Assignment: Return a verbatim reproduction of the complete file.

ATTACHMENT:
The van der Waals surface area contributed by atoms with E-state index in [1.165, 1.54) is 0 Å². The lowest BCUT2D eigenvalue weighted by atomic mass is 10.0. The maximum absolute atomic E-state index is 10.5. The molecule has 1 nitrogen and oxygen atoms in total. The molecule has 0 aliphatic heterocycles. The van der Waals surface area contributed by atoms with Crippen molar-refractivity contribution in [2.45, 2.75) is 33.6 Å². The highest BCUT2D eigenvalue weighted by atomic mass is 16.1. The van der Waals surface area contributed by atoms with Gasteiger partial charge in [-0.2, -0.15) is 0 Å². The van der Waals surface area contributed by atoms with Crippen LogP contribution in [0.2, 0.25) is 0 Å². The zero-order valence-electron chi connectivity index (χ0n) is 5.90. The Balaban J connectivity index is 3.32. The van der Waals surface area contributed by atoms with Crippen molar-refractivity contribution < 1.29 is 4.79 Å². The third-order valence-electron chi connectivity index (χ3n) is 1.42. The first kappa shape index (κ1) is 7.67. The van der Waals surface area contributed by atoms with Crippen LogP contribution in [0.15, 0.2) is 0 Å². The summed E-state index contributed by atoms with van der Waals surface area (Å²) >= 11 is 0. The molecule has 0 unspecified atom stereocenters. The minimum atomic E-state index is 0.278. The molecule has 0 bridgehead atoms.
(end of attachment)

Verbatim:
The van der Waals surface area contributed by atoms with E-state index in [1.165, 1.54) is 0 Å². The lowest BCUT2D eigenvalue weighted by atomic mass is 10.0. The maximum absolute atomic E-state index is 10.5. The molecule has 1 nitrogen and oxygen atoms in total. The molecule has 0 aliphatic heterocycles. The van der Waals surface area contributed by atoms with Crippen molar-refractivity contribution in [2.45, 2.75) is 33.6 Å². The highest BCUT2D eigenvalue weighted by atomic mass is 16.1. The van der Waals surface area contributed by atoms with Gasteiger partial charge in [-0.2, -0.15) is 0 Å². The van der Waals surface area contributed by atoms with Crippen LogP contribution in [0.2, 0.25) is 0 Å². The zero-order valence-electron chi connectivity index (χ0n) is 5.90. The Balaban J connectivity index is 3.32. The van der Waals surface area contributed by atoms with Crippen molar-refractivity contribution < 1.29 is 4.79 Å². The third-order valence-electron chi connectivity index (χ3n) is 1.42. The first kappa shape index (κ1) is 7.67. The van der Waals surface area contributed by atoms with Crippen LogP contribution in [0.15, 0.2) is 0 Å². The summed E-state index contributed by atoms with van der Waals surface area (Å²) >= 11 is 0. The molecule has 0 unspecified atom stereocenters. The minimum atomic E-state index is 0.278. The molecule has 0 bridgehead atoms.